How to Build Better Athletes Through Physiological Profiling and Testing

12/5/2022 4 min. reading

Physiological Profiling and Testing is something that every athlete goes through several times a year, especially at the elite/pro level. 

Physiological testing is often seen as a very long warm up, with the final 10 minutes or so of an athlete being pushed to the outer limit of their endurance. 

Discomfort, shortness of breath, and your heart going to its maximum is what most athletes remember when they think about physiological profiling and testing. Despite the pain and endurance, physiological profiling is vital for coaches wanting to see how well their athletes perform under pressure, and can benefit from a vast amount of data this testing generates. 


What is Physiological Profiling and Testing? 

Physiological profiling and testing monitors and measures an athletes’ response to training under peak conditions. 

Physiological profiling is usually the outcome of one or more physical tests of measured endurance that provide crucial data on the following: 

  • An athlete’s unique conditioning profile; 
  • Defines an athlete’s thresholds; 
  • Intensity domains; 
  • Training zones; 
  • Respiratory capacity; 
  • Respiratory coordination; 
  • Oxygen consumed at different intensities (domains, zones, etc.); 
  • Ultimately, how metabolically efficient is an athlete? 


Testing is done under lab conditions. It’s intense, but the data a coach collects from this is one of the most effective ways to optimize, individualize, and orient the conditioning training athletes receive. 

Every athlete will have their own intensity profile. Some athletes are fitter, stronger, and faster than others. The trick is, to understand these intensity profiles, find out where the thresholds are for each athlete, and then tailor training so that every athlete is playing to his or her strengths. 


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How Do Coaches Benefit From Physiological Profiling and Testing of Athletes? 

Physiological profiling isn’t the only measure of an athlete’s abilities. Regardless of the sport and level an athlete and team is at, this is one tool amongst many for coaches and strength and performance staff. 

The results of physiological profiling need to be combined with data-backed measurements of an athlete’s performance (e.g. that season, and over recent months), along with knowing what an athlete needs (competitive and training sports calendar, strengths, weaknesses, any recent injuries, etc.). 

With this information, a coach and the relevant coaching staff and consultants can put together a more carefully tailored and adjusted package of training routines to improve performance, help overcome injuries, weaknesses, and make suitable adaptations. 

On its own, conditioning training isn’t enough, especially when this is calculated on the basis of maximum heart rate, or maximum oxygen intake levels. This is why it’s so important to understand an athlete’s specific intensity profile.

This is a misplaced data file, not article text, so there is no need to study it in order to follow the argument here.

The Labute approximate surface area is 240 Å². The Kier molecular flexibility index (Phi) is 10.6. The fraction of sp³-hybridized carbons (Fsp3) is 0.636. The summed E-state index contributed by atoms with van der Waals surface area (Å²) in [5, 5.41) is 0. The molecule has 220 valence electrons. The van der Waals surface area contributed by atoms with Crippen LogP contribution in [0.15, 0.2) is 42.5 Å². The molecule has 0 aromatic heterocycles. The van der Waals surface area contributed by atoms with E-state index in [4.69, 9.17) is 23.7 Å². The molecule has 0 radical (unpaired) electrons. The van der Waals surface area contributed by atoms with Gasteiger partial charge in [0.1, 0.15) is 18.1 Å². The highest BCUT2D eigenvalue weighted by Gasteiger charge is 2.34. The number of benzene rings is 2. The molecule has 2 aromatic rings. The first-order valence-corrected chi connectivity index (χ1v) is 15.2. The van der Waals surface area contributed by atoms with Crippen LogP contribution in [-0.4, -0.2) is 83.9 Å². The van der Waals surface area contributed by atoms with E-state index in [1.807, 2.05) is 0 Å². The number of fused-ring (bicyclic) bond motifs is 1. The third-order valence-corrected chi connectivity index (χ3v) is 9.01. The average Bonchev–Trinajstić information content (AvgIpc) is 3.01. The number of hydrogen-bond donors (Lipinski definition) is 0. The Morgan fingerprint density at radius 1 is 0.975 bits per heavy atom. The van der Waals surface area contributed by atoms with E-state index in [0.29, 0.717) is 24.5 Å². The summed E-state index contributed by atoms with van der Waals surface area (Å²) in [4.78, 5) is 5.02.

Without knowing individual intensity profiles, coaches and training staff could be prescribing the wrong sort of training. Over time, the results could be that an athlete doesn’t progress; that their intensity profile doesn’t change, and this isn’t what a coach or a player needs. Intensity profiles should change and improve over time, given the right approach to training. 


How Can Coaches Use Physiological Profiling to Build Better Athletes? 

Building better athletes, fitter, stronger, faster sporting professionals is the aim of every coach. 

Physiological profiling isn’t a silver bullet, of course. Everything a coach and strength and conditioning professionals do for athletes needs to be tailored around the competition calendar and seasonal demands. 

However, the data from physiological testing should provide the context a coach needs to know what to do next. Such as, what to change with training, what to improve, the interventions to make, and other ways to adapt to what a player needs. 

It doesn’t always reflect what happens in training sessions either. Coaches need to take a completely holistic view, such as reviewing an athletes diet, sleep patterns, stress levels, and other information. There are numerous ways that a coach and the training staff can improve performance, and that doesn’t always come down to what happens in the gym and during training sessions.

There are numerous ways to implement, measure, and then interpret physiological testing and profiling results. So many that we can’t cover them all in this article. Most coaches have their own methods and tools, partly dependent on the needs of the sport. It’s also important that coaches don’t get bogged down in the details and the data. 

The end result should be an actionable plan that a coach can implement to achieve the following: 


  • Improve performance; 
  • Improve how metabolically efficient an athlete is; 
  • Measure adaptations and interventions 
  • Plan the adaptation and interventions needed more efficiently 
  • Adjust training and non-training efforts to produce the results an athlete and the team needs. 


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